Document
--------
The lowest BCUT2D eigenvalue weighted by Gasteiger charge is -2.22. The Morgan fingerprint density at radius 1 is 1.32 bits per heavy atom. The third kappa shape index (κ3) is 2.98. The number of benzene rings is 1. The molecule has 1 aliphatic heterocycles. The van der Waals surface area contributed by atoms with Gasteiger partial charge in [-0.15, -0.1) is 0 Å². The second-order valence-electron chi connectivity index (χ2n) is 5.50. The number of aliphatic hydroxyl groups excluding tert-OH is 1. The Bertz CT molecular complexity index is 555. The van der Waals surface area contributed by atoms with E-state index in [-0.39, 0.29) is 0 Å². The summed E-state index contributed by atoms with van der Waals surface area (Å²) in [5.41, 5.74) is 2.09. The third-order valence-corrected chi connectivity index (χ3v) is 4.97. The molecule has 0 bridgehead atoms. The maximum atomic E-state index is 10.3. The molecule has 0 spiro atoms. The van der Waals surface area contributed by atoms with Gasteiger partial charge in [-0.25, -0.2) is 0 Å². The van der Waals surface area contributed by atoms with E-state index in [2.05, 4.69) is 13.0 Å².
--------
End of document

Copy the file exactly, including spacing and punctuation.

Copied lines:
The lowest BCUT2D eigenvalue weighted by Gasteiger charge is -2.22. The Morgan fingerprint density at radius 1 is 1.32 bits per heavy atom. The third kappa shape index (κ3) is 2.98. The number of benzene rings is 1. The molecule has 1 aliphatic heterocycles. The van der Waals surface area contributed by atoms with Gasteiger partial charge in [-0.15, -0.1) is 0 Å². The second-order valence-electron chi connectivity index (χ2n) is 5.50. The number of aliphatic hydroxyl groups excluding tert-OH is 1. The Bertz CT molecular complexity index is 555. The van der Waals surface area contributed by atoms with E-state index in [-0.39, 0.29) is 0 Å². The summed E-state index contributed by atoms with van der Waals surface area (Å²) in [5.41, 5.74) is 2.09. The third-order valence-corrected chi connectivity index (χ3v) is 4.97. The molecule has 0 bridgehead atoms. The maximum atomic E-state index is 10.3. The molecule has 0 spiro atoms. The van der Waals surface area contributed by atoms with Gasteiger partial charge in [-0.25, -0.2) is 0 Å². The van der Waals surface area contributed by atoms with E-state index in [2.05, 4.69) is 13.0 Å².